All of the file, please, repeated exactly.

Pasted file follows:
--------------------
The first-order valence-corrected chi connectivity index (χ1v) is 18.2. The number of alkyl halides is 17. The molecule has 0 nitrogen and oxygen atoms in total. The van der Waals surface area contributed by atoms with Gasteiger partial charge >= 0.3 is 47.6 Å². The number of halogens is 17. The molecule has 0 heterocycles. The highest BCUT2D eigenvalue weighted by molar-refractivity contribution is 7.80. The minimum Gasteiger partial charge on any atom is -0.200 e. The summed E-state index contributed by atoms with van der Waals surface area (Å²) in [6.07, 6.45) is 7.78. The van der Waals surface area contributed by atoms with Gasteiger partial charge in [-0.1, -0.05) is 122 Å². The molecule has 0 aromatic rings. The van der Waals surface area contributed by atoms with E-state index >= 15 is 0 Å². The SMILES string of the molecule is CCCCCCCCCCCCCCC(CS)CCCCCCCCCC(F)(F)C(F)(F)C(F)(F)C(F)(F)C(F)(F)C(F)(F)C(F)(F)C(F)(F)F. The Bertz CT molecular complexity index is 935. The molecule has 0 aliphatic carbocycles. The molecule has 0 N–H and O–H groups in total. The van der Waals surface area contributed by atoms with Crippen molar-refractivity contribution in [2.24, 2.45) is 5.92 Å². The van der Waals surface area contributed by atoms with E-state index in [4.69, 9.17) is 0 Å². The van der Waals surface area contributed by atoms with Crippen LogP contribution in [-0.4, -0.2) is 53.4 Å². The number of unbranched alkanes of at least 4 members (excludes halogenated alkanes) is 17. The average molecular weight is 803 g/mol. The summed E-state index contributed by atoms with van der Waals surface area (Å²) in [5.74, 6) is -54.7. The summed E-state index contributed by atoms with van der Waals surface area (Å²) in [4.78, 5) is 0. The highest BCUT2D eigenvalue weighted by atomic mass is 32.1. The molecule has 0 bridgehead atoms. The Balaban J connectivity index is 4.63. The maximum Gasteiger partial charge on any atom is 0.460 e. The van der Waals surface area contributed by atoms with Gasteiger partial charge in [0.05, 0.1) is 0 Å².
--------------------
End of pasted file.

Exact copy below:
The first-order valence-corrected chi connectivity index (χ1v) is 18.2. The number of alkyl halides is 17. The molecule has 0 nitrogen and oxygen atoms in total. The van der Waals surface area contributed by atoms with Gasteiger partial charge >= 0.3 is 47.6 Å². The number of halogens is 17. The molecule has 0 heterocycles. The highest BCUT2D eigenvalue weighted by molar-refractivity contribution is 7.80. The minimum Gasteiger partial charge on any atom is -0.200 e. The summed E-state index contributed by atoms with van der Waals surface area (Å²) in [6.07, 6.45) is 7.78. The van der Waals surface area contributed by atoms with Gasteiger partial charge in [-0.1, -0.05) is 122 Å². The molecule has 0 aromatic rings. The van der Waals surface area contributed by atoms with E-state index >= 15 is 0 Å². The SMILES string of the molecule is CCCCCCCCCCCCCCC(CS)CCCCCCCCCC(F)(F)C(F)(F)C(F)(F)C(F)(F)C(F)(F)C(F)(F)C(F)(F)C(F)(F)F. The Bertz CT molecular complexity index is 935. The molecule has 0 aliphatic carbocycles. The molecule has 0 N–H and O–H groups in total. The van der Waals surface area contributed by atoms with Crippen molar-refractivity contribution in [2.24, 2.45) is 5.92 Å². The van der Waals surface area contributed by atoms with E-state index in [4.69, 9.17) is 0 Å². The van der Waals surface area contributed by atoms with Crippen LogP contribution in [-0.4, -0.2) is 53.4 Å². The number of unbranched alkanes of at least 4 members (excludes halogenated alkanes) is 17. The average molecular weight is 803 g/mol. The summed E-state index contributed by atoms with van der Waals surface area (Å²) in [5.74, 6) is -54.7. The summed E-state index contributed by atoms with van der Waals surface area (Å²) in [4.78, 5) is 0. The highest BCUT2D eigenvalue weighted by atomic mass is 32.1. The molecule has 0 bridgehead atoms. The Balaban J connectivity index is 4.63. The maximum Gasteiger partial charge on any atom is 0.460 e. The van der Waals surface area contributed by atoms with Gasteiger partial charge in [0.05, 0.1) is 0 Å².